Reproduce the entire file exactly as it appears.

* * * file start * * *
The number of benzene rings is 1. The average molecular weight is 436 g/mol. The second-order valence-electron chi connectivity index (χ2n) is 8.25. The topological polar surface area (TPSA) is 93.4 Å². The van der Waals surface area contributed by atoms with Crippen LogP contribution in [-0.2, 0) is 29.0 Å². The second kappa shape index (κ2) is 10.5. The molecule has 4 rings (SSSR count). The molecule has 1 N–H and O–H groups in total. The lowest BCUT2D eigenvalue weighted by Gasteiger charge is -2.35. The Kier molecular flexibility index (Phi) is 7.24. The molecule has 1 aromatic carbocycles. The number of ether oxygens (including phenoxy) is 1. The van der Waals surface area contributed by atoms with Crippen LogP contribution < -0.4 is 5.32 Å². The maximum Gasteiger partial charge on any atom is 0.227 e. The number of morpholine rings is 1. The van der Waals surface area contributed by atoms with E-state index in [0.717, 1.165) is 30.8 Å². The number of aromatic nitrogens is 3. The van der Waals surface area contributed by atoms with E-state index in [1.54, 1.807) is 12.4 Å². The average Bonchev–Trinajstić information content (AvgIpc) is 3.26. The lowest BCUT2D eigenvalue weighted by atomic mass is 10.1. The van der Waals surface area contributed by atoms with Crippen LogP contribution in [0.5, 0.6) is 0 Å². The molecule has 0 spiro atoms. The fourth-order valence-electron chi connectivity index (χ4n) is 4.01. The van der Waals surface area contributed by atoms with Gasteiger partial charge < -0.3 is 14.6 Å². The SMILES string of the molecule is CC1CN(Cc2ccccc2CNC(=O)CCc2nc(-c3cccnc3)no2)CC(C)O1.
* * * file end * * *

The number of benzene rings is 1. The average molecular weight is 436 g/mol. The second-order valence-electron chi connectivity index (χ2n) is 8.25. The topological polar surface area (TPSA) is 93.4 Å². The van der Waals surface area contributed by atoms with Crippen LogP contribution in [-0.2, 0) is 29.0 Å². The second kappa shape index (κ2) is 10.5. The molecule has 4 rings (SSSR count). The molecule has 1 N–H and O–H groups in total. The lowest BCUT2D eigenvalue weighted by Gasteiger charge is -2.35. The Kier molecular flexibility index (Phi) is 7.24. The molecule has 1 aromatic carbocycles. The number of ether oxygens (including phenoxy) is 1. The van der Waals surface area contributed by atoms with Crippen LogP contribution < -0.4 is 5.32 Å². The maximum Gasteiger partial charge on any atom is 0.227 e. The number of morpholine rings is 1. The van der Waals surface area contributed by atoms with E-state index in [0.717, 1.165) is 30.8 Å². The number of aromatic nitrogens is 3. The van der Waals surface area contributed by atoms with E-state index in [1.54, 1.807) is 12.4 Å². The average Bonchev–Trinajstić information content (AvgIpc) is 3.26. The lowest BCUT2D eigenvalue weighted by atomic mass is 10.1. The van der Waals surface area contributed by atoms with Crippen LogP contribution in [0.5, 0.6) is 0 Å². The molecule has 0 spiro atoms. The fourth-order valence-electron chi connectivity index (χ4n) is 4.01. The van der Waals surface area contributed by atoms with Gasteiger partial charge < -0.3 is 14.6 Å². The SMILES string of the molecule is CC1CN(Cc2ccccc2CNC(=O)CCc2nc(-c3cccnc3)no2)CC(C)O1.